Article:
In these circumstances, people are not contributing positively only because other factors are contributing negatively. If you want positive contributions, you have to solve their problems first, whether that's teaching them to solve their own problems, or incentivizing others to help them.

And by the way, saying "They don't try. They don't want to try." is expecting incentives to work, and thinking badly of people when they don't. There are a lot of things "I don't want to try because", which is different from "I don't want to try period." Some of them are curable fears, anxieties, etc. Some of them are based on opinions. Some are just cultural ignorance. But more often than you seem to give credit for, those reasons are, well, reasonable.

Comment Re:Perhaps Horsepower No Longer Equals Next Gen? (Score 2) 173

And, frankly, I'm a little disappointed that Sony ... haven't done a little innovating and created their own technology like SLI/Crossfire to connect several cheap GPUs for their heavy graphics lifting on their machines

The Cell processor (what that powers the Sony PS3) is a processor tech designed by Sony and if I remember right is meant to hook a whole bunch of fairly small GPU-like units (vector processors) together, usable for general programming rather than mostly graphics.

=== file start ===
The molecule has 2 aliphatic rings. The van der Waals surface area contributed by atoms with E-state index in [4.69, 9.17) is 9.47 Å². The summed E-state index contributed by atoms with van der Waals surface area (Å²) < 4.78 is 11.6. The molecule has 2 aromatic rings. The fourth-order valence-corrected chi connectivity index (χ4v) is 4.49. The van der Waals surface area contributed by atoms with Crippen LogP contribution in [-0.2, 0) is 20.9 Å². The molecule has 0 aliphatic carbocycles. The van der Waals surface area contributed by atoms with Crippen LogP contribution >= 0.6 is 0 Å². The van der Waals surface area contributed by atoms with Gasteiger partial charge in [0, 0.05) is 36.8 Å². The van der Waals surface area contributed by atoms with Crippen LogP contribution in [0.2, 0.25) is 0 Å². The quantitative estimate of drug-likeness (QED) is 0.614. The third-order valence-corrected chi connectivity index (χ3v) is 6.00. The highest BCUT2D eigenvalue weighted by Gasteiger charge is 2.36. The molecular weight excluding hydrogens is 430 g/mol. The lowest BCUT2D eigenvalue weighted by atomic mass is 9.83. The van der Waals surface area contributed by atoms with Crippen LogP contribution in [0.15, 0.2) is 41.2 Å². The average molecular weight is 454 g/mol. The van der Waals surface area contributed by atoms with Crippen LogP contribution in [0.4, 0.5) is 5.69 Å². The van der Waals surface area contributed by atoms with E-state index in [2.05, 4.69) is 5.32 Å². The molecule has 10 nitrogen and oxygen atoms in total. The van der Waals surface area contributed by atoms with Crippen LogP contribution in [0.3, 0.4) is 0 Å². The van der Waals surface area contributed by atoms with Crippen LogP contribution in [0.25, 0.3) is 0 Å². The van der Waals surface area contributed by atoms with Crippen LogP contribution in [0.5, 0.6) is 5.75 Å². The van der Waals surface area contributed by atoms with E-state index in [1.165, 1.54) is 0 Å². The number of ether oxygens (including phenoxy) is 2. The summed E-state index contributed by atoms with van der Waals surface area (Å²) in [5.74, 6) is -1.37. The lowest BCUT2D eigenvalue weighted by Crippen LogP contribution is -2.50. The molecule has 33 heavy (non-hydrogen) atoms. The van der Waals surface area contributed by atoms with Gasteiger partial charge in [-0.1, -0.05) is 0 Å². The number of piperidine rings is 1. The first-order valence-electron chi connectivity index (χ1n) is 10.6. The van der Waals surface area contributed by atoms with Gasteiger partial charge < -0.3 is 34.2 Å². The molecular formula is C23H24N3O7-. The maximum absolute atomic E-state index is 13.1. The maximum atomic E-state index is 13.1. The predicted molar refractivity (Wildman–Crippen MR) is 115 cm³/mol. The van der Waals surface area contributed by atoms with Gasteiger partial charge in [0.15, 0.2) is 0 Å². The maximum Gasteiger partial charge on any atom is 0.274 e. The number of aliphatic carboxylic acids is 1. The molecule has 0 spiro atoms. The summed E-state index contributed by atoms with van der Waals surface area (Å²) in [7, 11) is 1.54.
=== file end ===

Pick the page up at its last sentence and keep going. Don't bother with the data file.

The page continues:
It's one of the reasons the PS3 cost so much, along with blu-ray. And the reason the cell processor cost so much is because Sony the R&D themselves instead buying off-the-shelf parts. If any of the console companies "does a little innovating" in hardware, they will have similar R&D costs.

Additionally, if the only (or just the first) place that these technologies exist is on a such platform, such as Sony with the Cell processor, it becomes a pain to program for that platform, and ESPECIALLY to port programs from one console to the next.

Comment Re:Everyone loves a winner. (Score 1) 881

The majority of mouth-breathing, drooling, sycophants with no knowledge or interest beyond their personal prejudices, greed, and entertainment... are getting exactly what they deserve.

You say that as though a generation ago, they held a vote on whether to be sensible or idiots, and all decided to be the latter. It didn't start with their generation, or the one before, or the one before. Everything iterates, slowly but surely. Whatever assholes in government and whatever dullards in the populace we have today are their answer to the life they had growing up.

What they deserve? Talk that way when they have a viable choice, and have MADE that choice wrong. And you'd better believe that it will continue if we don't find a way to give those after us a viable choice. You'll look at people that were born with the potential to be anything--good, bad, or indifferent--and complain that they "deserve" this, because of what we choose during our lifetimes.

Comment Re:Yes, and no. (Score 1) 135

Free and open societies may allow some injustices to occur. But the notion that totalitarian (not fascist) societies don't is just totalitarian propaganda.

Propaganda for a type of government is silly; the people actually in charge can and will make all the difference. The larger problem is that forms of government last across generations, and what might be right for one generation (a dictatorship with a benevolent king) can be terrible the next (the benevolent king's evil son). This is equally true with democracies, republics, federations, and all other forms of government; even anarchy might do alright for a generation or two before devolving into depravity and evil.